Guillaume Martin: I wouldn't put my hand in the fire to say the whole peloton is clean

Guillaume Martin Cofidis 2020 Tour de France
Cofidis climber Guillaume Martin rides to the finish at Puy Mary on stage 13 of the Tour de France (Image credit: Getty Images Sport)

Cofidis rider Guillaume Martin has said that he "wouldn't put his hand in the fire" to declare the current peloton clean after several former pros raised doubts about the credibility of the high level of racing at the Tour de France.

The Frenchman, who finished 11th at the Tour having been in podium contention midway through, made the comments in an interview with Le Parisien following remarks from Christophe Bassons and Stephané Heulot over the past week.

Bassons, who railed against doping at the 1998 Tour de France before being hounded out of the race by his fellow riders, said (opens in new tab) "today there is a new obstacle with performances that seem abnormal."

Meanwhile, Heulot, an ex-teammate of current UAE Team Emirates manager Mauro Gianetti, said (opens in new tab) that "he felt the urge to vomit" while watching the Tour, and refused to backtrack on 2008 comments that Gianetti was "ingrained in doping".

Martin said that the winner of the Tour de France is suspected of doping every year, adding that he had read comments about his own performances on social media, too.

"Every year, the winner of the Tour is suspect," he told Le Parisien (opens in new tab), "This is the price of the sport's troubled past. One has to live with it.

"I can't allow myself to have doubts and say to myself 'I'm 11th but he or he is suspicious'. Otherwise, I'll get too discouraged. Even though I'm not naïve: I wouldn't put my hand in the fire to say that the whole peloton is clean.

"Afterwards I see on social networks that some people even doubt me, even though I know exactly how I work. I can't do anything about the doubts. If Tadej Pogačar is clean, it's terrible to be accused of that."

Martin, whose 11th place was his best result from four Tour participations so far, said that cycling had a problem with so many team managers and directeurs sportifs having worked during "darker moments" of the sport, but added that everyone has a right to a second chance.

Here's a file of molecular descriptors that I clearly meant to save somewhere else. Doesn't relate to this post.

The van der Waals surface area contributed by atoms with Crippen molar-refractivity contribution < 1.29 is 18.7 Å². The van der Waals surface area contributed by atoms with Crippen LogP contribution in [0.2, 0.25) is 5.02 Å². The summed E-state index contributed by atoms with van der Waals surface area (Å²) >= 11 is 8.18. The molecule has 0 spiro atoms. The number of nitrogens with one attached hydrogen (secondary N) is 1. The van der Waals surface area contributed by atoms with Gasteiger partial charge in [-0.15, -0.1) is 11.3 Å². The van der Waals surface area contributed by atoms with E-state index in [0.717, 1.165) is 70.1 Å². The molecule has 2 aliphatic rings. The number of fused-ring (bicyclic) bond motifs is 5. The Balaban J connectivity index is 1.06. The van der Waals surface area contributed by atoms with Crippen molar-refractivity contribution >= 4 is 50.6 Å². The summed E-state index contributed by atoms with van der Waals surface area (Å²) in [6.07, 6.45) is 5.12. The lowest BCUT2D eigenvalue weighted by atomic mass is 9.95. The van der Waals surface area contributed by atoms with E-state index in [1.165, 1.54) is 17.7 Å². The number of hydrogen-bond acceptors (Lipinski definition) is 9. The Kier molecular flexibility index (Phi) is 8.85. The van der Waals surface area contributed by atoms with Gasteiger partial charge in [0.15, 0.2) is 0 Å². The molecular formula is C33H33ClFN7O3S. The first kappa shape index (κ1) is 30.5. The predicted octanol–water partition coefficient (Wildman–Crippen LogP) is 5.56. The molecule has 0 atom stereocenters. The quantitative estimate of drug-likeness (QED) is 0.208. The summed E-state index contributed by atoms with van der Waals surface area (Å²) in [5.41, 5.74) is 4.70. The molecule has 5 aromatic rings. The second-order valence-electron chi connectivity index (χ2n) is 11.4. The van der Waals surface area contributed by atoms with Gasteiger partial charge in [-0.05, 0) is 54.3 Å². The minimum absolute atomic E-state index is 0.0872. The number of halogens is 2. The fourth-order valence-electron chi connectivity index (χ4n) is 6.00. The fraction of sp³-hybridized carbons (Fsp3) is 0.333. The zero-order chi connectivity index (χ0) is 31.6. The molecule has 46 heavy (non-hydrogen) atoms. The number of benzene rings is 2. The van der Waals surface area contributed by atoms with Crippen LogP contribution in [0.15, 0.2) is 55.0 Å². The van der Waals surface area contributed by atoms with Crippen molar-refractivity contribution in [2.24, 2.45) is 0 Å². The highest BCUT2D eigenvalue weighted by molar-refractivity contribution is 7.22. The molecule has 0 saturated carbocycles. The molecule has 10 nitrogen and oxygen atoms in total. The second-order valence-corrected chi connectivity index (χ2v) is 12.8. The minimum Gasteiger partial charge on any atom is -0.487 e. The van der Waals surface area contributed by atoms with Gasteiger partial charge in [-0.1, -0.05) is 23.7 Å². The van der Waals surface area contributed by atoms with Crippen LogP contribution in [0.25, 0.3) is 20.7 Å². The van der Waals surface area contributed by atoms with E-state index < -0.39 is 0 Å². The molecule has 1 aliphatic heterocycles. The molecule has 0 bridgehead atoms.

"One of the problems of our sport is that many of its leaders were in the driving seat in the dark moments. This is embarrassing for credibility. But, at the same time, there is a second chance. We have the right to change and not be condemned for life," he said.

"There is no clear ethical answer [if I could work with them]. If I feel that the sincerity of the repentant, I would say yes, but it's a question of feeling.

"The Tour recovers from everything. It recovered from COVID-19 when we said that it wouldn't take place. I believe in human optimism – even a new 'dirty trick' wouldn't bring it down."

'I was a protagonist in a very high-level Tour'

Beyond questions of doping and credibility, Martin said that he was satisfied with his race having come close to ending Cofidis' 12-year Tour stage drought on stage 4 atop Orcières-Merlettes, eventually ending up third behind Primož Roglič.

The 27-year-old – France's best finisher in Paris – was pleased to be one of the main players of the race, adding that the COVID-19 break helped him prepare, even if he only saw a small group of riders able to race at their top level.

"In a way, this Tour marks a real progression that wasn't visible in the GC. I was on the podium for half of the race. I attacked. I was an actor in a very high-level Tour.

"The confinement allowed me to regenerate myself – I felt it in my body and my biological values. I was fresher and I did two camps at altitude. This time we saw a Tour with about 15 riders in their best form. Look at the gap after that – 16th place is at 35 minutes."

With Martin as the top Frenchman just outside the top 10 and Julian Alaphilippe and Nans Peters delivering two stage wins for the country, it was a relatively disappointing Tour for home fans and riders.

He wouldn't be drawn on a Frenchman making the final podium in future – Romain Bardet was the last, in 2017 – but speculated that Ineos Grenadiers youngster Pavel Sivakov, who was brought up in France but races under a Russian license, could be the next French Tour winner.

"I don't want to be definitive about it. Last year, we were the most beautiful with Julian Alaphilippe and Thibaut Pinot, and now we are the worst in the world," he said.

"My generation still has some good years left. And maybe the young generation arrives at the top very early and I don't know if they have a margin of progression. In 2019, we were told that Egan Bernal could win eight Tours. And now Pogačar will have the pressure to confirm. It will be different for him.

"And maybe the future French winner will be Russian if Pavel Sivakov changes, as he suggested, his nationality."

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Daniel Ostanek
Production editor

Daniel Ostanek is production editor at Cyclingnews, having joined in 2017 as a freelance contributor and later being hired as staff writer. Prior to joining the team, he had written for most major publications in the cycling world, including CyclingWeekly, Rouleur, and CyclingTips.


Daniel has reported from the world's top races, including the Tour de France and the spring Classics, and has interviewed many of the sport's biggest stars, including Wout van Aert, Remco Evenepoel, Demi Vollering, and Anna van der Breggen.


As well as original reporting, news and feature writing, and production work, Daniel also runs The Leadout newsletter and oversees How to Watch guides throughout the season. His favourite races are Strade Bianche and the Volta a Portugal, and he rides a Colnago C40.